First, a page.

Thyssenkrupp AG (TKAMY) shares rose to a one-month high Thursday after it said cost-cutting and a U.S. infrastructure spending boom would boost earnings.
The Essen, Germany-based steelmarker, Germany's largest, said adjusted EBIT fell to €1.47 billion ($1.55 billion) over the 12 months to the end of September, down 12% on the previous year figure of €1.7 billion, while net income was €261 million, down from €268 million.
Shares rose, however, to 0.75% to a one-month high of €22.08 each in Frankfurt trading, extending their 3-month gain to nearly 5%.
"The fiscal year was marked by high import and price pressure in the materials businesses," the company said. "Especially in Europe, the recovery in prices came later than originally expected and from a lower level."
Steel makers have been buffeted by higher input prices over the second half of the year following a sharp rally in the prices for in inputs including iron ore and coking coal, which have gained more than 60% and 300%, respectively, since the start of the year. Steel makers have passed much of those costs onto their customers but have struggled to consistently maintain profit margins due to volatility.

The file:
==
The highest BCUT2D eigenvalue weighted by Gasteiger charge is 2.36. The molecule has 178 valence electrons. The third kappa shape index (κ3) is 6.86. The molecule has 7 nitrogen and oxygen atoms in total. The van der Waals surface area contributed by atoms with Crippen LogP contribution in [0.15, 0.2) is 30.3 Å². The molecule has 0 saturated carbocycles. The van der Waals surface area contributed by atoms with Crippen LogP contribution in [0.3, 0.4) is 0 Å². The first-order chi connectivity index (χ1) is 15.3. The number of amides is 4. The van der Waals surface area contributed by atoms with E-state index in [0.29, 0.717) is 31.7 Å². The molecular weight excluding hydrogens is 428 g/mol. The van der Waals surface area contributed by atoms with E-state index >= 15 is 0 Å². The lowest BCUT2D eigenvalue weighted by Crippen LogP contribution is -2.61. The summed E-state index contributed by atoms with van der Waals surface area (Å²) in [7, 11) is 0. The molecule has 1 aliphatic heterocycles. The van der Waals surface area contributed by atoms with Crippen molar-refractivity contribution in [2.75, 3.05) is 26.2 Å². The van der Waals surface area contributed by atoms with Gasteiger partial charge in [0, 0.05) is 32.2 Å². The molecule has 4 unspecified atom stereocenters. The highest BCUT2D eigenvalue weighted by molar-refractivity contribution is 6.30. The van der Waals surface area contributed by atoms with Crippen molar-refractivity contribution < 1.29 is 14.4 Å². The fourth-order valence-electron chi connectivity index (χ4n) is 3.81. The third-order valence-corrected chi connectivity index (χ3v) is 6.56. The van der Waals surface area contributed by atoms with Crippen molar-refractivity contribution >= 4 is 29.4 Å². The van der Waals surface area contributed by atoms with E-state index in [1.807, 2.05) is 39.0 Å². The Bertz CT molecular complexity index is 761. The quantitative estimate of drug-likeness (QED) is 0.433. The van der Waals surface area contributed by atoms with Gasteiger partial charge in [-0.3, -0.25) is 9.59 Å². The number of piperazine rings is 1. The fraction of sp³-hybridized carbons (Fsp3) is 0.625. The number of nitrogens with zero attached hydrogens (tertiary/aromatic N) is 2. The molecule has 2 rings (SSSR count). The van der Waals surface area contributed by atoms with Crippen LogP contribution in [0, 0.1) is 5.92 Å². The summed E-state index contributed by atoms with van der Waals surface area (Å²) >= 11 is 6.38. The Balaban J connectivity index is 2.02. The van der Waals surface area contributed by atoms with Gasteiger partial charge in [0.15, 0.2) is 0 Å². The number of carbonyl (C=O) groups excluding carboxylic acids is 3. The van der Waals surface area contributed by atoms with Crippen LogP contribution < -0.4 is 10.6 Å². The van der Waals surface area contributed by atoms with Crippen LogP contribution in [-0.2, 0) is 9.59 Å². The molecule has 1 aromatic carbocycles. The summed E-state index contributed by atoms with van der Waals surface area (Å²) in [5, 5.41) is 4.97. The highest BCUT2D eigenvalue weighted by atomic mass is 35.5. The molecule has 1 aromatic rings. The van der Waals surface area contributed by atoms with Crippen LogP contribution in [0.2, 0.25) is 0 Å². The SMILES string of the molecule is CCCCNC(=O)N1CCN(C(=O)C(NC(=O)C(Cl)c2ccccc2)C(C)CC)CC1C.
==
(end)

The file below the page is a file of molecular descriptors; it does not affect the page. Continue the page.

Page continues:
Thyssenkrupp said that volatility in commodity prices made its cost cutting program vital to its ability to grow earnings. It claimed €1 billion of savings had been made over the past year, ahead of its target of €850 million.
CEO Heinrich Hiesinger also said he was hopeful that President-elect Donald Trump's promise of a $1 trillion investment in U.S. infrastructure could prove a boon to the company's sales. "The positive outlook he (Trump) has given for the infrastructure sector gives business opportunities for us," Hiesinger told Bloomberg TV Thursday.
The prospect of increased demand out of the U.S. and increasing confidence in Chinese demand provided a boost to Japanese steel producers on Thursday, with Kobe Steel, Nippon Steel & Sumitomo Metal and JFE all posting strong gains on the Tokyo market.
Thyssenkrupp said Thursday that adjusted EBIT for the current financial year ending Sept. 2018 should be about €1.7 billion, below analyst expectations of closer to €1.9 billion. The "adjusted EBIT...is a negative and unless (conference) call details are compelling, we see risk of consensus downgrades," noted Goldman Sachs.
The company also announced a lower-than-expected dividend of €0.15 per share for 2015/16, missing analyst consensus expectations of €0.18.